Normally, cyclones lose steam upon making their landfall. This particular system, however, clocked a long east-west track cutting across Andhra Pradesh, Telangana, north-interior Karnataka and Maharashtra.

All these states experienced above-normal rain during the recent monsoon season. As a result, the soil in these regions has retained significant moisture content.

In addition, vertical wind shear — the result of a significant difference in wind speed between higher and lower atmospheric levels — helped the system maintain its intensity as a deep depression or a well-marked low pressure area even on land.

But, why floods occur in Hyderabad?

Hyderabad is a system of catchments.

The western edge is in the Godavari river basin.

To the east, it’s in the Krishna River basin.

Also, Hyderabad is in the Deccan region, which has a chaotic drainage pattern — water here does not flow in a single direction as the slope is in multiple directions.

What efforts were made in the past to control floods?

In 1908, devastation caused by a cloud burst and the flooding claimed 15,000 lives and rendered 80,000 homeless.

Sir Visvesvaraya was commissioned to conduct a study and suggest measures to manage the impact of floods on the city. Following this:

Two reservoirs — Osmansagar and Himayatsagar — came up.

A modern system of drainage was also built.

What has not been addressed?

The city has been built on top of the agrarian imprint. Sensitive catchment areas have been illegally occupied.

Roads have been built, which are rigid boundaries, around the ‘fluid’ water bodies, without any buffer areas.

Unchecked real estate growth.

What needs to be done now?

Take stock of the entire drainage system, not just the nalas.

See the whole city as a catchment area and begin to clear critical areas of encroachments.

For all this to be implemented, we need an executive and ‘ecological’ body like a “Lakes and Parks Authority”, can draw upon and coordinate the relevant parts of the functions at Hyderabad Metropolitan Development Authority (HMDA), Greater Hyderabad Municipal Corporation (GHMC) and departments like revenue, irrigation, roads and buildings.

Risk mapping of the areas of the city should be done to assess the vulnerability, related to urban floods, using GIS technology.

Town Planning department of GHMC should regularly monitor the prohibited areas to prevent encroachments.

Conserve and protect areas for groundwater recharge.

“Affordability of nutritious diets in rural India”

In News:

It is a study authored by International Food Policy Research Institute economist Kalyani Raghunathan and others.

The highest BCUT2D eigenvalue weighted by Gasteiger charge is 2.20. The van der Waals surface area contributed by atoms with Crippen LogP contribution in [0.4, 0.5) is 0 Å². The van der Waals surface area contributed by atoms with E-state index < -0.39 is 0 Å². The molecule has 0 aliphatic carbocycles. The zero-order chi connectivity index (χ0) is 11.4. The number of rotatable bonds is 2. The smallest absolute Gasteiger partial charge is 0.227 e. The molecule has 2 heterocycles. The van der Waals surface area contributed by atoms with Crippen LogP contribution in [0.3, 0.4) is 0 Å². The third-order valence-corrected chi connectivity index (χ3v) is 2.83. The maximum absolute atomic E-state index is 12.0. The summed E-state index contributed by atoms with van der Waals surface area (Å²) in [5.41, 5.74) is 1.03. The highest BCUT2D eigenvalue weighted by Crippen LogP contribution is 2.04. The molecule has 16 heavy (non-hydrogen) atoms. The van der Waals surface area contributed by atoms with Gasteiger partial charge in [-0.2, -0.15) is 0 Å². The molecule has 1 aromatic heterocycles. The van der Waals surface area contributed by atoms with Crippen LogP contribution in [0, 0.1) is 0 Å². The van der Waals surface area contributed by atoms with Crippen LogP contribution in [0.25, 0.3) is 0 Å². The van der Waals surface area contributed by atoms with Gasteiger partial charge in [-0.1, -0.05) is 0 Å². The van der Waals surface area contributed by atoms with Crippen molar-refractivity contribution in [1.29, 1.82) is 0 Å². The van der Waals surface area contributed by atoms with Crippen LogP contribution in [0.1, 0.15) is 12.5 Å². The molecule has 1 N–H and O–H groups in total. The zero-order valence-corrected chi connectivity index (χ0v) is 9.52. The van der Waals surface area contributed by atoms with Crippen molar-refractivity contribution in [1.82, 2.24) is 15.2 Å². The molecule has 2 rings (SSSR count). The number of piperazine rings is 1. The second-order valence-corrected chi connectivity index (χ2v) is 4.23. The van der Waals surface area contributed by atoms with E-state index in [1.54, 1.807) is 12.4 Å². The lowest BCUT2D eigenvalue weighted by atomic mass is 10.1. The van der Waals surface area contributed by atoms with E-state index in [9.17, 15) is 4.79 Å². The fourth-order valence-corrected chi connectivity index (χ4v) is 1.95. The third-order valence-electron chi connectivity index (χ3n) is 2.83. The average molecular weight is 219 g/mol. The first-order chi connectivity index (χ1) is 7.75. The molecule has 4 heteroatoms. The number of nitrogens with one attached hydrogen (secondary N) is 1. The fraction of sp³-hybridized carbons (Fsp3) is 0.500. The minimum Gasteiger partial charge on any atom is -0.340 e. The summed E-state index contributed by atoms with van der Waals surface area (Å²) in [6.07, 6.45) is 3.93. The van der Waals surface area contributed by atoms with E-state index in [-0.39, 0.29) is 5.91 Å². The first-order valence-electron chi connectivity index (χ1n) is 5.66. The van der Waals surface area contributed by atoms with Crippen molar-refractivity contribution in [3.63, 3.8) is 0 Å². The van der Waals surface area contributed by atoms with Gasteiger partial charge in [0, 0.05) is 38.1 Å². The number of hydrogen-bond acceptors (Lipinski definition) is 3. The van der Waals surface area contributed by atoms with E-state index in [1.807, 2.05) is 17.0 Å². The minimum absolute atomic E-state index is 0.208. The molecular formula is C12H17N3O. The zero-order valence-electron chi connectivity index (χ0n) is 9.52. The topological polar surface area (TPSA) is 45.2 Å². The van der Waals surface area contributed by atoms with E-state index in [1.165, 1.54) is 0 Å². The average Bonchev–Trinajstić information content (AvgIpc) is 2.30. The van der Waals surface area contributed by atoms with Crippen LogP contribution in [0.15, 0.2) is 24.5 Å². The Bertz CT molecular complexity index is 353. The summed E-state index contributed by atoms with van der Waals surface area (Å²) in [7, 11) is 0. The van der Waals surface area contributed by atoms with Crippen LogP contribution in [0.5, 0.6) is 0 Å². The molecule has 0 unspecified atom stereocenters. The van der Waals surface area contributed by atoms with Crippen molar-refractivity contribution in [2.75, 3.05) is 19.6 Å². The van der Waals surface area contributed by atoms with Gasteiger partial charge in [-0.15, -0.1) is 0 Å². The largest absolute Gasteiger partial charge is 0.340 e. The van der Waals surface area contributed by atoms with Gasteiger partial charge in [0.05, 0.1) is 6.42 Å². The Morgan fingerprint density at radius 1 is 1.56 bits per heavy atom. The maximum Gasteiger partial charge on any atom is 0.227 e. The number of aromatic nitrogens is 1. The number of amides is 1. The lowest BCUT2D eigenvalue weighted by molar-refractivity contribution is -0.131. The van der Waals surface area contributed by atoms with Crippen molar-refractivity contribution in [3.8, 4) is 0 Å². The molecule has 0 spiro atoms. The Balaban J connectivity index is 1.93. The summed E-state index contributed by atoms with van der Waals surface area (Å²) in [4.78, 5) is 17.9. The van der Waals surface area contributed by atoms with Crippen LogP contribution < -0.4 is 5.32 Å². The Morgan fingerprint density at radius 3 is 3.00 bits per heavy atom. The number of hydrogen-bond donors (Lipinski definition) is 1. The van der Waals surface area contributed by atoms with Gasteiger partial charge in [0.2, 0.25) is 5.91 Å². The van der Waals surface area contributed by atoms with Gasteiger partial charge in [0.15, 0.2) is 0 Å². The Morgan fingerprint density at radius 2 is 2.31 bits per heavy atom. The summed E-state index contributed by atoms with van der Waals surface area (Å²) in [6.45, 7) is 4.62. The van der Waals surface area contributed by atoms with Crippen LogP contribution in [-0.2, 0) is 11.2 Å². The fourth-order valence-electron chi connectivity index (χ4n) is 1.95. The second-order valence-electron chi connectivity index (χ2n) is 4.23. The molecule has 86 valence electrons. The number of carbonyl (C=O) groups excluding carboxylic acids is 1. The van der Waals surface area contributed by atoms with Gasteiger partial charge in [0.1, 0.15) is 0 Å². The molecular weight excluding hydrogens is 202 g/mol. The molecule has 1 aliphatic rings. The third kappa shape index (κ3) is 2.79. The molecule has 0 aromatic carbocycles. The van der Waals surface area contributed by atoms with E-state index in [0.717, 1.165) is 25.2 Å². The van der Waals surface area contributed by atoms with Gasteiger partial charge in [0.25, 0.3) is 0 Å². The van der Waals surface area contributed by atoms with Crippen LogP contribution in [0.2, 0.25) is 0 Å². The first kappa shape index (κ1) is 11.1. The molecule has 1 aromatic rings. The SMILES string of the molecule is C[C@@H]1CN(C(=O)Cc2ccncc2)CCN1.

The findings of the study were released recently.

Key findings:

Selecting the cheapest options from actual Indian diets — wheat, rice, bajra, milk, curd, onions, radish, spinach, bananas — the study calculated that a day’s meals would cost ₹45 (or ₹51 for an adult man).

Three out of four rural Indians cannot afford a nutritious diet. Even if they spent their entire income on food, almost two out of three of them would not have the money to pay for the cheapest possible diet that meets the requirements.

If they set aside just a third of their income for non-food expenses, 76% of rural Indians would not be able to afford the recommended diet. This does not even account for the meals of non-earning members of a household, such as children or older adults.

Significance of the study:

The findings are significant in the light of the fact that India performs abysmally on many nutrition indicators even while the country claims to have achieved food security.

The latest Global Hunger Index showed that India has the world’s highest prevalence of child wasting, reflecting acute undernutrition.

On indicators that simply measure calorie intake, India performs relatively better, but they do not account for the nutrition value of those calories.

India’s Nutrition Guidelines:

The National Institute for Nutrition’s guidelines for a nutritionally adequate diet call for adult women to eat 330 gm of cereals and 75 gm of pulses a day, along with 300 gm of dairy, 100 gm of fruit, and 300 gm of vegetables, which should include at least 100 gm of dark green leafy vegetables.

The methodology used:

Unlike the Economic Survey’s ‘Thalinomics’, which provided a rosier picture of meal costs, this study uses the wages of unskilled workers who make up a larger proportion of the population than industrial workers, and includes items such as dairy, fruit and dark green leafy vegetables that are essential as per India’s official dietary guidelines.